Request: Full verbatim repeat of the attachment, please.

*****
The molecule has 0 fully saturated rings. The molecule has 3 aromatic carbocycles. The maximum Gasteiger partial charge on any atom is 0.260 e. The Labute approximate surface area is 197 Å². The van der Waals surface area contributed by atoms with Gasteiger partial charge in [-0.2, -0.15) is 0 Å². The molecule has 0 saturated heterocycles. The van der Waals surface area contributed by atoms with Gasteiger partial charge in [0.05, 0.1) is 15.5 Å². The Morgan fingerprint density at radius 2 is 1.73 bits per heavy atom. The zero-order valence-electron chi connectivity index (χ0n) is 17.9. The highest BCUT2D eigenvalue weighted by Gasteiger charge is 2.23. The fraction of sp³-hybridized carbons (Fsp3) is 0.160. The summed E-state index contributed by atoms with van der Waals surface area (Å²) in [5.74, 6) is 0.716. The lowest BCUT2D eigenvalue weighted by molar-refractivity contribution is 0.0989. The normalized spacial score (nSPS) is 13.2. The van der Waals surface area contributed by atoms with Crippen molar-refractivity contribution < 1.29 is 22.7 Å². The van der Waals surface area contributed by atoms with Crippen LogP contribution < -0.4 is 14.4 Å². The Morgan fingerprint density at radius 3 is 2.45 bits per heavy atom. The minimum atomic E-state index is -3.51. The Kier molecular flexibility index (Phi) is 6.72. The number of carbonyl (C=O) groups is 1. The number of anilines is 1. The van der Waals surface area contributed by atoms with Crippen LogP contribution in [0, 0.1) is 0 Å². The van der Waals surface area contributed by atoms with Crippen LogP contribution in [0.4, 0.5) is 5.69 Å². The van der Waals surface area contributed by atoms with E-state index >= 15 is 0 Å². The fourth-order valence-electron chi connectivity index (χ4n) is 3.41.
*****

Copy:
The molecule has 0 fully saturated rings. The molecule has 3 aromatic carbocycles. The maximum Gasteiger partial charge on any atom is 0.260 e. The Labute approximate surface area is 197 Å². The van der Waals surface area contributed by atoms with Gasteiger partial charge in [-0.2, -0.15) is 0 Å². The molecule has 0 saturated heterocycles. The van der Waals surface area contributed by atoms with Gasteiger partial charge in [0.05, 0.1) is 15.5 Å². The Morgan fingerprint density at radius 2 is 1.73 bits per heavy atom. The zero-order valence-electron chi connectivity index (χ0n) is 17.9. The highest BCUT2D eigenvalue weighted by Gasteiger charge is 2.23. The fraction of sp³-hybridized carbons (Fsp3) is 0.160. The summed E-state index contributed by atoms with van der Waals surface area (Å²) in [5.74, 6) is 0.716. The lowest BCUT2D eigenvalue weighted by molar-refractivity contribution is 0.0989. The normalized spacial score (nSPS) is 13.2. The van der Waals surface area contributed by atoms with Crippen molar-refractivity contribution < 1.29 is 22.7 Å². The van der Waals surface area contributed by atoms with Crippen LogP contribution < -0.4 is 14.4 Å². The Morgan fingerprint density at radius 3 is 2.45 bits per heavy atom. The minimum atomic E-state index is -3.51. The Kier molecular flexibility index (Phi) is 6.72. The number of carbonyl (C=O) groups is 1. The number of anilines is 1. The van der Waals surface area contributed by atoms with Crippen LogP contribution in [0, 0.1) is 0 Å². The van der Waals surface area contributed by atoms with Crippen LogP contribution in [0.4, 0.5) is 5.69 Å². The van der Waals surface area contributed by atoms with E-state index >= 15 is 0 Å². The fourth-order valence-electron chi connectivity index (χ4n) is 3.41.